The Seattle deal comes as a complete package with a $494 million dollar arena set to be in the works if the sale goes through as well as $20 million worth of renovations to Key Arena so the team can play there until the new stadium is done and enough money backing it between Hansen and Microsoft CEO Steve Ballmer to casually pay an inflated price for the Kings and drive up the price of every team in the league down the road.
The inflated fee comes with a relocation fee that the other teams would split around the league and essentially sets the bar high from a money standpoint if you want to buy an NBA franchise. The incentive for the owners to keep the team in Sacramento is primarily sentimental as it would be taking a team away from a city and fan base that most people can agree has been pretty loyal. For Seattle, there is plenty of sentiment to have a team again coupled with an incredible bid that includes local support, a better market and a ton of money that benefits other owners and the league. At the end of the day, this is a business and from that perspective it’s close to a no-brainer.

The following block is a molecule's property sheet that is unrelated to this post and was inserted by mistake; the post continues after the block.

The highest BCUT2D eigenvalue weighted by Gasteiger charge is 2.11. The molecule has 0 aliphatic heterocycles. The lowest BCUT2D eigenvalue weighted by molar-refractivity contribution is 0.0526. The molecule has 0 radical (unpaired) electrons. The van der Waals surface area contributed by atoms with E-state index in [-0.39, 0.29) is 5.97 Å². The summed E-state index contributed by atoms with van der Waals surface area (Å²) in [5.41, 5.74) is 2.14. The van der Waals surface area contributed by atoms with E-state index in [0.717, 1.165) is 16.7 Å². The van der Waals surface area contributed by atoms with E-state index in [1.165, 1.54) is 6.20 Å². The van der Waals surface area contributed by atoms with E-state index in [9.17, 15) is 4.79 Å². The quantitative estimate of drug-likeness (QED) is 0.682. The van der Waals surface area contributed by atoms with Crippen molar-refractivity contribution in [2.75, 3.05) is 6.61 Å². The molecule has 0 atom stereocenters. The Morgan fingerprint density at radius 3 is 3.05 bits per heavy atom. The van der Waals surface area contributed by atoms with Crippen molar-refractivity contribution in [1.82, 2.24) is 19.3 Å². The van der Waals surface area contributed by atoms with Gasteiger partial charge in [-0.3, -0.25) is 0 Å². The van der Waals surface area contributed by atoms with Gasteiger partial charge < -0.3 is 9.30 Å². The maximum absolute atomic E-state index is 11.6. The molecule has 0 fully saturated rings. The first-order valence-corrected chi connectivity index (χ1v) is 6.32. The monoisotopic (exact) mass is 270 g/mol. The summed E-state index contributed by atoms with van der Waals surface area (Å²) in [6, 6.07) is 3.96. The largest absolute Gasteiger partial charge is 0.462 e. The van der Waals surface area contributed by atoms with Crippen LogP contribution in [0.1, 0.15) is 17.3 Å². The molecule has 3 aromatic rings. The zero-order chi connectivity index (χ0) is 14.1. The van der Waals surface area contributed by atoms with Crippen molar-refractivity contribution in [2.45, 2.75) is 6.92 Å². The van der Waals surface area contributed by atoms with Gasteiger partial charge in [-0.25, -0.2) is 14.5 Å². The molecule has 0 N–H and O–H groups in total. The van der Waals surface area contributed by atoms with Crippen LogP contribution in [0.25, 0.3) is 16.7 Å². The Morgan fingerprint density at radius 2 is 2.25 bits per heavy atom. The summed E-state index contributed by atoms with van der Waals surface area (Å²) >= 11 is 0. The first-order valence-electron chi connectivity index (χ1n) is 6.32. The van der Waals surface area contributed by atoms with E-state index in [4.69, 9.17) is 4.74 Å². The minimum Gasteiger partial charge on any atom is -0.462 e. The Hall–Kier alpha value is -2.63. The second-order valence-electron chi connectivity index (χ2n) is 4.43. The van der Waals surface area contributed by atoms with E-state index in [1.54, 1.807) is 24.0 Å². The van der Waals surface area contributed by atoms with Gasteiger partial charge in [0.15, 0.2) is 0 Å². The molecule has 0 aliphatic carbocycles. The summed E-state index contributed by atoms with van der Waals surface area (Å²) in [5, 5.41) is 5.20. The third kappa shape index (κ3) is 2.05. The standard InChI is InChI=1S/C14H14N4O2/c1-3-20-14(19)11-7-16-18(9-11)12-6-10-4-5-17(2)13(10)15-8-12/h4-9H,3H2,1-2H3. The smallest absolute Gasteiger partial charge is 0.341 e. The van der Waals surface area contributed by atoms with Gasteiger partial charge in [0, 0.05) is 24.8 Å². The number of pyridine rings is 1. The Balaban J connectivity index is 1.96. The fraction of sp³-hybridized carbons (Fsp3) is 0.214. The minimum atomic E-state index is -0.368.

Maybe I’m just optimistic about Seattle panning out for the NBA because I was a closet Sonics fan as a kid. Even these days, I named my fantasy team Shawn Kemp’s Kids. Why do I still remember the 1995 Seattle starting lineup? I don’t know. I just know that like a lot of folks in the Pacific Northwest, I want Seattle back in the NBA. I want it, if for no other reason than I never snuck out of my room on a school night to watch Sacramento play.